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Thread: The rectangular playground quardratic equations question

  1. #1
    Junior Member PythagorasNeophyte's Avatar
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    Question The rectangular playground quardratic equations question

    The question goes like this:

    ''A rectangular playground has a perimeter of $\displaystyle 60m$ and an area of $\displaystyle 216m^2$. Find the dimensions of the playground.''

    What I did is this (perimeter):

    Let the length be $\displaystyle x$ meters and the breadth be $\displaystyle y$ metres.
    From the given information,
    $\displaystyle 2x + 2y = 60$

    $\displaystyle 2x +2y -60 = 0$

    That was when I got stuck in this status quo...
    It's common sense that I couldn't solve that equation.

    Now if I were to take another way, which is the equation of the area of the playground:

    $\displaystyle
    (x^2)(y^2)= 216$

    $\displaystyle x^2y^2 -216 = 0$

    I still couldn't solve this...

    Can anyone help me to solve this question? Thank you so much for taking your time!
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  2. #2
    Senior Member Educated's Avatar
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    You are correct in the first part of the equation:

    $\displaystyle 2x + 2y = 60m$

    But your second equation is wrong. The area of a rectangle is base * height... so where did you get the x^2 and y^2 from?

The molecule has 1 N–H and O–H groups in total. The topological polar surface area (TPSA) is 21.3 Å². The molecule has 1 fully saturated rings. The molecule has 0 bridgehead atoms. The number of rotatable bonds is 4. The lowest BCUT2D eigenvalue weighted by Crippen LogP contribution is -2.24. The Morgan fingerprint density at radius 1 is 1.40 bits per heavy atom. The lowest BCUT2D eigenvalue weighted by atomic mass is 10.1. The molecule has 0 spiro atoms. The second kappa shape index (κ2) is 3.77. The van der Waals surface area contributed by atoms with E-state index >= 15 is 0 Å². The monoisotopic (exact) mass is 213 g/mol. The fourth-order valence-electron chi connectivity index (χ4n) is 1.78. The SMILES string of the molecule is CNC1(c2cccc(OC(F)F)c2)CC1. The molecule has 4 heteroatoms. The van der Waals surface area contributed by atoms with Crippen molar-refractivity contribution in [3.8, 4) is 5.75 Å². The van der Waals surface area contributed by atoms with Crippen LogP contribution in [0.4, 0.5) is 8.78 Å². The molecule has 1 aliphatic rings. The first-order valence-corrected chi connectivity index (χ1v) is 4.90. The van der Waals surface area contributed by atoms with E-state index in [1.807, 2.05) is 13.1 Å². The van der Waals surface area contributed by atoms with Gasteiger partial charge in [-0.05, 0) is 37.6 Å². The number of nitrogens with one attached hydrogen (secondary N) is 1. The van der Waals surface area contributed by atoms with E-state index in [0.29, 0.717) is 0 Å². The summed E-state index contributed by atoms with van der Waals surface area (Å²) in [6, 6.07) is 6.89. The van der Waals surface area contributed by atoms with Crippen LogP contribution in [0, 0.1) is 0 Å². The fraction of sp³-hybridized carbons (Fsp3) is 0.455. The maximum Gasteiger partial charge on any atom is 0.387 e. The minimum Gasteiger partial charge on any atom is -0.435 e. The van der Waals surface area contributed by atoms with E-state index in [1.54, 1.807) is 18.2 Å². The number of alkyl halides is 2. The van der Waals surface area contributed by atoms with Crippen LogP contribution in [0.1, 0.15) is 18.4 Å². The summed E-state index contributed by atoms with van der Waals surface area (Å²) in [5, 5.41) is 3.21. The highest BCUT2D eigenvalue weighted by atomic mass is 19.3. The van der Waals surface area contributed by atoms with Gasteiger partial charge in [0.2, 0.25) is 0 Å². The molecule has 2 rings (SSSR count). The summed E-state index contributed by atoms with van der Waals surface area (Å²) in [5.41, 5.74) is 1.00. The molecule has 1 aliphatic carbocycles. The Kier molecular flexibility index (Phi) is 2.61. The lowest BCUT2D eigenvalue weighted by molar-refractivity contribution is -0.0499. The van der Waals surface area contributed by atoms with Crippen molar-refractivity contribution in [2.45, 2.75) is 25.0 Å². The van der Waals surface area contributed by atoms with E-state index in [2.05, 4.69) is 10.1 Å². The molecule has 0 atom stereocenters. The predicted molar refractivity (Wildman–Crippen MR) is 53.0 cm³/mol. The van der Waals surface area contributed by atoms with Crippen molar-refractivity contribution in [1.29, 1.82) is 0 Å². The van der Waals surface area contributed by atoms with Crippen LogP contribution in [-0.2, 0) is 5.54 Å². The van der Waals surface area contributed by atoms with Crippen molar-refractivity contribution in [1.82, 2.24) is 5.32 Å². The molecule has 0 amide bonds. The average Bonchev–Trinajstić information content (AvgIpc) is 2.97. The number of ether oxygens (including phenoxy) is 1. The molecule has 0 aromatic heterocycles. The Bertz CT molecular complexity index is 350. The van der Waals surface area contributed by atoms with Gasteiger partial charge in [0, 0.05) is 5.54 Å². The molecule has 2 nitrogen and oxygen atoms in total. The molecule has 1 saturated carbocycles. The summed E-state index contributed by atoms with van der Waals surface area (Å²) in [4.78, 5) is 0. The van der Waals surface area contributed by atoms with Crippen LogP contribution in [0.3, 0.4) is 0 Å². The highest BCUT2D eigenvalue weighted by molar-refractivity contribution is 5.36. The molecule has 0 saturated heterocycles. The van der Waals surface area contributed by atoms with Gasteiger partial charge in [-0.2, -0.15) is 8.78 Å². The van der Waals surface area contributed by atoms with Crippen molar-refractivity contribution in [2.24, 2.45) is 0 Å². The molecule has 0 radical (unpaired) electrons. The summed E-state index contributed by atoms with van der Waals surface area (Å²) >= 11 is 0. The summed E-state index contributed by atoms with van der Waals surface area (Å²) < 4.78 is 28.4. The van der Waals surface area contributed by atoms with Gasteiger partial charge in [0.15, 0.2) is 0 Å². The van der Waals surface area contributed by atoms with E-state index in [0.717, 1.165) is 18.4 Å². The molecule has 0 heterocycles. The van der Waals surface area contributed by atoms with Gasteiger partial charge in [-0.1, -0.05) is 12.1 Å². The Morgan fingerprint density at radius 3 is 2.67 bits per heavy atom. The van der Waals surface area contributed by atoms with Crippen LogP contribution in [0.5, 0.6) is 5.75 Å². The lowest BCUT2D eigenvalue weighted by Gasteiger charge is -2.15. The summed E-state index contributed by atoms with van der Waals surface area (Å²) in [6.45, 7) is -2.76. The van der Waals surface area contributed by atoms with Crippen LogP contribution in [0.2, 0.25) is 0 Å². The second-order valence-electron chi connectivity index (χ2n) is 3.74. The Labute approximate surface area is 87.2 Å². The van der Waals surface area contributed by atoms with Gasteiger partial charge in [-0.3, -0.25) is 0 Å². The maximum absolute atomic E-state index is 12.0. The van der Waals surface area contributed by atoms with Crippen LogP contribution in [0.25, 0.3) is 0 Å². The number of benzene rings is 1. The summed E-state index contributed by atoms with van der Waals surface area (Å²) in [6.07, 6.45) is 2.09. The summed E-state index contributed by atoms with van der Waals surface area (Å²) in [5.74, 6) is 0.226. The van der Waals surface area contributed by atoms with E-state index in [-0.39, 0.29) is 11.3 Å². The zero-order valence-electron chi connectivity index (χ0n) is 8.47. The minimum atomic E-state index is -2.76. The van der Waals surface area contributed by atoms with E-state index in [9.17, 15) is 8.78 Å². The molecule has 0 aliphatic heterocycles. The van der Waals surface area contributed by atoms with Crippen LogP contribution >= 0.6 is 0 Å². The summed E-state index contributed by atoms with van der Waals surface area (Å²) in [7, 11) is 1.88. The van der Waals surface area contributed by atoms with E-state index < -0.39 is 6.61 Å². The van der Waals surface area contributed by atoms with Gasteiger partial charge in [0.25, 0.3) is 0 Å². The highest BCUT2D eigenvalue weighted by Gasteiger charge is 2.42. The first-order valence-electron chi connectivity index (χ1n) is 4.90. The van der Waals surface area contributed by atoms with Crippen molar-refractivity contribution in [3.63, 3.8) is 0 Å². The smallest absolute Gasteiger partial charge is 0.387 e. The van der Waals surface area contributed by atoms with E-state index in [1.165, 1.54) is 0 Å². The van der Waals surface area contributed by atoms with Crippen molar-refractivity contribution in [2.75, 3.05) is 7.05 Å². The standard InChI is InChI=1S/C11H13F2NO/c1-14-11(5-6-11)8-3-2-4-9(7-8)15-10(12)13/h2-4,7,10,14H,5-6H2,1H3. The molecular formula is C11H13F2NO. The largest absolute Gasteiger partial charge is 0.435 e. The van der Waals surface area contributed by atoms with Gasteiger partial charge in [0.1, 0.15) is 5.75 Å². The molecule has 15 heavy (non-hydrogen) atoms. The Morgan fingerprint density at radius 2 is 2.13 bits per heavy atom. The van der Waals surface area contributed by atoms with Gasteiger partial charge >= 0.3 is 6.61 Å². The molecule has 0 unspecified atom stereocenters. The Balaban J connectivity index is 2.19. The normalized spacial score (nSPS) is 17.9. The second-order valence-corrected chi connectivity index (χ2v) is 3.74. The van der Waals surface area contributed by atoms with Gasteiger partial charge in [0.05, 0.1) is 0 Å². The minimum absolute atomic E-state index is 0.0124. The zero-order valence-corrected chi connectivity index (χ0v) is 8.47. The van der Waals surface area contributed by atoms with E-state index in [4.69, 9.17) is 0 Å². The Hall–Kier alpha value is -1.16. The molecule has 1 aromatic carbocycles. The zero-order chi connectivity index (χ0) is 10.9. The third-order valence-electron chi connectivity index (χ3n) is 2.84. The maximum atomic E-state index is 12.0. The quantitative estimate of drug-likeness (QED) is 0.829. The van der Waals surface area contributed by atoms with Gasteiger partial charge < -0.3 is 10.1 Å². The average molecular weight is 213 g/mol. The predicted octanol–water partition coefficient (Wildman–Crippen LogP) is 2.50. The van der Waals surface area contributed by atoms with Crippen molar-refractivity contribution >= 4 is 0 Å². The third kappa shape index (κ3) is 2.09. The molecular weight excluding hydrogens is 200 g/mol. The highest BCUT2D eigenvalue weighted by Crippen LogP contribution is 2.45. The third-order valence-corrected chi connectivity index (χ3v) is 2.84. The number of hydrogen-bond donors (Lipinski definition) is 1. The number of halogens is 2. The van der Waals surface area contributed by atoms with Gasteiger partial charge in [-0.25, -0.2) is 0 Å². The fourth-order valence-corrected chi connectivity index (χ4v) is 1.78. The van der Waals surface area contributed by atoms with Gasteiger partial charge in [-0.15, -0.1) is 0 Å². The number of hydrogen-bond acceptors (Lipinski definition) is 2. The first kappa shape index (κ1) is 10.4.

The equation for the area should be:

    $\displaystyle xy = 216m^2$

    Now that we have 2 equations with 2 variables, we can use simultaneous equation to solve for x and y, the dimensions of the playground.

    First equation: $\displaystyle xy = 216m^2$ which if we rewrite in the form of y= , we get $\displaystyle y = \frac{216}{x}$

    Second equation: $\displaystyle 2x + 2y = 60m$


    Now we substitute from the first equation of y = 216/x into the second equation whenever y occurs. This leaves us with:

    $\displaystyle 2x + 2(\frac{216}{x}) = 60$

    $\displaystyle 2x + \frac{432}{x} = 60$

    Multiply everything by x to make it easier to solve:
    $\displaystyle 2x^2 -60x + 432 = 0$

    Now solve the equation for x, using the quadratic formula or by factorising. You should get 2 answers, and those are the dimensions of the playground.
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  3. #3
    MHF Contributor

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    Or, from 2x+ 2y= 60, x+ y= 30 so that y= 30- x. Putting that into xy= 316 gives the quadratic equation $\displaystyle x(30- x)= 30x- x^2= 316$ or $\displaystyle x^2- 30x+ 316= 0$. That is, of course, the same as $\displaystyle 2x^2- 60x+ 432= 0$ divided by 2.

    By the way, area is always measured in "square units" where "units" is whatever a distance is measured in. If x and y are measured in meters, for example, $\displaystyle x^2y^2$ would be $\displaystyle (m^2)(m^2)= m^4$, while $\displaystyle xy$ gives the correct $\displaystyle (meters)(meters)= meters^2$.
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